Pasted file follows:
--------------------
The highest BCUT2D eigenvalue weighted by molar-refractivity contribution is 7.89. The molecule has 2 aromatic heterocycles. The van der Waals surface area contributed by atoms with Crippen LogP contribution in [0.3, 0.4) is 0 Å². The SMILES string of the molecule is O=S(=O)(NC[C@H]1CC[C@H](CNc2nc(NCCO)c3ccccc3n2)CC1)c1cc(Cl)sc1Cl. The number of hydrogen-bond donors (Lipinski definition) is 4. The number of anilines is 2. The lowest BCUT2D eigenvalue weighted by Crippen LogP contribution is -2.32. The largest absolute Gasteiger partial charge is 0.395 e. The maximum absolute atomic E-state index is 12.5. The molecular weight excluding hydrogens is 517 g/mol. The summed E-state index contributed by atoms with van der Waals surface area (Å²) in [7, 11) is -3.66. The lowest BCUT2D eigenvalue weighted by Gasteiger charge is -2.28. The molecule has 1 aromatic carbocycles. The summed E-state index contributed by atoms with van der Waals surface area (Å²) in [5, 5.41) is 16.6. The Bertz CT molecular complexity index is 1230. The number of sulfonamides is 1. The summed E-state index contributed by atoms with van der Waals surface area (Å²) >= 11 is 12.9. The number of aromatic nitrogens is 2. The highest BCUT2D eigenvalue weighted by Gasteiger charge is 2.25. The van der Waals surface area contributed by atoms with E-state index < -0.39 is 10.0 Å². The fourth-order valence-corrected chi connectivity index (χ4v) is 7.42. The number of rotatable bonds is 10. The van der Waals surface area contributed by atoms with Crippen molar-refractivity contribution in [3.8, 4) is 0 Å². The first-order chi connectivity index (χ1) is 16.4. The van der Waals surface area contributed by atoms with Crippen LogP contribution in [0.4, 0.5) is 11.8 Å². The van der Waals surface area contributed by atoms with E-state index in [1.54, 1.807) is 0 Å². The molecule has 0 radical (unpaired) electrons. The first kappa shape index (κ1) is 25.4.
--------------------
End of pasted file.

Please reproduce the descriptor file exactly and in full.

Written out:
The highest BCUT2D eigenvalue weighted by molar-refractivity contribution is 7.89. The molecule has 2 aromatic heterocycles. The van der Waals surface area contributed by atoms with Crippen LogP contribution in [0.3, 0.4) is 0 Å². The SMILES string of the molecule is O=S(=O)(NC[C@H]1CC[C@H](CNc2nc(NCCO)c3ccccc3n2)CC1)c1cc(Cl)sc1Cl. The number of hydrogen-bond donors (Lipinski definition) is 4. The number of anilines is 2. The lowest BCUT2D eigenvalue weighted by Crippen LogP contribution is -2.32. The largest absolute Gasteiger partial charge is 0.395 e. The maximum absolute atomic E-state index is 12.5. The molecular weight excluding hydrogens is 517 g/mol. The summed E-state index contributed by atoms with van der Waals surface area (Å²) in [7, 11) is -3.66. The lowest BCUT2D eigenvalue weighted by Gasteiger charge is -2.28. The molecule has 1 aromatic carbocycles. The summed E-state index contributed by atoms with van der Waals surface area (Å²) in [5, 5.41) is 16.6. The Bertz CT molecular complexity index is 1230. The number of sulfonamides is 1. The summed E-state index contributed by atoms with van der Waals surface area (Å²) >= 11 is 12.9. The number of aromatic nitrogens is 2. The highest BCUT2D eigenvalue weighted by Gasteiger charge is 2.25. The van der Waals surface area contributed by atoms with E-state index < -0.39 is 10.0 Å². The fourth-order valence-corrected chi connectivity index (χ4v) is 7.42. The number of rotatable bonds is 10. The van der Waals surface area contributed by atoms with Crippen molar-refractivity contribution in [3.8, 4) is 0 Å². The first-order chi connectivity index (χ1) is 16.4. The van der Waals surface area contributed by atoms with Crippen LogP contribution in [0.4, 0.5) is 11.8 Å². The van der Waals surface area contributed by atoms with E-state index in [1.54, 1.807) is 0 Å². The molecule has 0 radical (unpaired) electrons. The first kappa shape index (κ1) is 25.4.